Queer: August 2002 Archives

I'm not a fan of marriage in any form, but queers have a right to be as conventionally careless and silly as anyone else. Still, let's not make it a requirement.

The Washington Post, Chicago Tribune and San Francisco Chronicle, among major U.S. newspapers, have been publishing gay and lesbian unions for some time already.

So what the hell took the Times so long?

Besides biting the hand that feeds you, it's just plain wrong!

Madison Square Garden and the New York W.N.B.A. team, Liberty, continues to ignore, if not just plain snub, lesbian fans of women's basketball.

[One lesbian fan, Robyn Overstreet,] says Liberty and Garden management suppresses the presence of gay fans at games. Overstreet alleges that cameramen from the MSG network, which broadcasts many Liberty games, have told lesbian fans that they are forbidden to film lesbian couples showing public displays of affection.
Not all W.N.B.A. teams operate this way however.
The Los Angeles Sparks have signed a deal with Girl Bar, a popular social club. The Seattle Storm and the Sacramento Monarchs each had a Gay Pride event this year. The Washington team works with the Human Rights Campaign, a gay political organization, and other teams offer discounts for gay groups.
But in New York we are still shy about sex, right?
Some heterosexuals remain sorely uncomfortable with public displays of affection by homosexuals. Gays are often the victims of a double standard. Would anybody care if a banner was raised that read "Latinos for Liberty"? Probably not.

Some of the arguments against what the protesters did are just silly, such as how children who attend Liberty games and see lesbians will be traumatized or want to be become gay.

What would affect children more? Going to a Liberty game where fans are amicable or a Jets game where kids are exposed to violent, drunken brawls in the stands between male fans and the kind of language that would make Martin Lawrence blush?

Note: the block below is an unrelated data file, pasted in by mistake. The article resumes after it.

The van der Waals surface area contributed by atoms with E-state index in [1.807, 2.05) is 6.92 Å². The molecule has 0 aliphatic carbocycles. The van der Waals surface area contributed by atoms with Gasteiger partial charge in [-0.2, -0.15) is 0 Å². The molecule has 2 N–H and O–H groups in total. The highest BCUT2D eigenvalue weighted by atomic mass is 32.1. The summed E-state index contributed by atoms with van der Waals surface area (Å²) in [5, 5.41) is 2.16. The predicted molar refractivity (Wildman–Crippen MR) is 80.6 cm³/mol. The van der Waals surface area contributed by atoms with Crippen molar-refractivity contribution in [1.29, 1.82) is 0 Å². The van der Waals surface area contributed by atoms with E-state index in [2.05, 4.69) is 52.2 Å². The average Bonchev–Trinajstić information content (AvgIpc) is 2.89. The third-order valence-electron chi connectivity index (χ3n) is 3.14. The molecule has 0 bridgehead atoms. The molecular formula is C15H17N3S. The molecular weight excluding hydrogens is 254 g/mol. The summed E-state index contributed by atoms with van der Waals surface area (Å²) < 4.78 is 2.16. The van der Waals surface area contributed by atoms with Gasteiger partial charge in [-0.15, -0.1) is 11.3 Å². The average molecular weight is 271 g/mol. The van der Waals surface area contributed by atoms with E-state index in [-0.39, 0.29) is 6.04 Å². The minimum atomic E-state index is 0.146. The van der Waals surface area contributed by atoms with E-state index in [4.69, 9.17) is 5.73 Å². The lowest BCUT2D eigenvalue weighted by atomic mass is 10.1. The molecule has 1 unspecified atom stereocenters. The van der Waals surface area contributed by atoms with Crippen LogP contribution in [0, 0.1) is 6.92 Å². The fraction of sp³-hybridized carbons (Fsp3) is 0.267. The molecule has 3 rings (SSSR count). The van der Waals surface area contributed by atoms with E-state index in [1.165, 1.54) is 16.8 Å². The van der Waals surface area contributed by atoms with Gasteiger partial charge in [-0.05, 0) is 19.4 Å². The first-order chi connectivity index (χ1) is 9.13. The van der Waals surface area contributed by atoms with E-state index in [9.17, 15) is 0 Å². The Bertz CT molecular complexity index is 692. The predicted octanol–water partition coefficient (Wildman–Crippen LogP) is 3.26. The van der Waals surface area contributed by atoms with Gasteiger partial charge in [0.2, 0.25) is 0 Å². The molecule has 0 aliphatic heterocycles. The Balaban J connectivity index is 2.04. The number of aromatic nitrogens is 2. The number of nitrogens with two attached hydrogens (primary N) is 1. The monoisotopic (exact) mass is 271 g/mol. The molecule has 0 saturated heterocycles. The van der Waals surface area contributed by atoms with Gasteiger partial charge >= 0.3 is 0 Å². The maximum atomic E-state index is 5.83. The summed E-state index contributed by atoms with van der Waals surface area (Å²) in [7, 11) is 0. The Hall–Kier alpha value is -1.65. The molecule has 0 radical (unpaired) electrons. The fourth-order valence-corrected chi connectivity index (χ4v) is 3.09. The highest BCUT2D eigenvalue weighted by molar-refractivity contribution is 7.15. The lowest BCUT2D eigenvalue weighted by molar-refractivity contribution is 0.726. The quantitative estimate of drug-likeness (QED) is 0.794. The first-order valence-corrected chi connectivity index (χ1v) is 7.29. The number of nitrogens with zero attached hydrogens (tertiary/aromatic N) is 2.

Besides, while watching the Atlanta Braves in the playoffs in the 1990's, I saw Ted Turner and Jane Fonda kiss each other while they were sitting in the stands.

Now that is something no one wants to see.

Activists are planning a protest outside the Garden on Sunday, the last day of the regular season.

--and a derogation. Yes, it's nice to know I'm no longer the only homo in Chelsea (as it so seemed to me when I first moved here fifteen years ago), but can't we attract at least some people who look like they might read a book once in a while or be able to discuss a social issue other than brunch, spotting or clubs? Guy Trebay writes about New York fashion as expressed during the recent extended heat wave, and he ends up in Chelsea:

"Society," Thomas Carlyle observed in the 19th century, "which the more I think of it astonishes me the more, is founded on cloth." Manhattan society, which the more one thinks of it astonishes one the more, is increasingly founded on no cloth at all. And few neighborhoods illustrate that better than Chelsea, where some people are so heavily armored in muscle that clothes can sometimes seem beside the point.

"There is definitely the gay ghetto stereotype of the muscle queen in Chelsea, but that stereotype is being broken," said Jesus Echezuria, a salesman at a popular Chelsea men's wear shop called Nasty Pig. Mr. Echezuria was referring to a group of men whose calendars are often marked in steroid cycles and for whom "liposculpting" and "abdominal etching" are by no means alien terms. If, however, the stereotype of Chelsea as a magnet for such men is dated, you couldn't tell it from the volume of cartoon action figures strutting the streets on a torrid Saturday night.

Conformity and uniformity is stupid and oppressive regardless of the form it takes. Sometimes I think I see hope for the neighborhood in what appears to be the growing visibility of non-whites, women, young kids and even straights, of all ages, but I'm not sure it's anything more than wishful thinking, so I still worry about the sea of dumb muscle. Help, we're drowning here!

This page is an archive of entries in the Queer category from August 2002.

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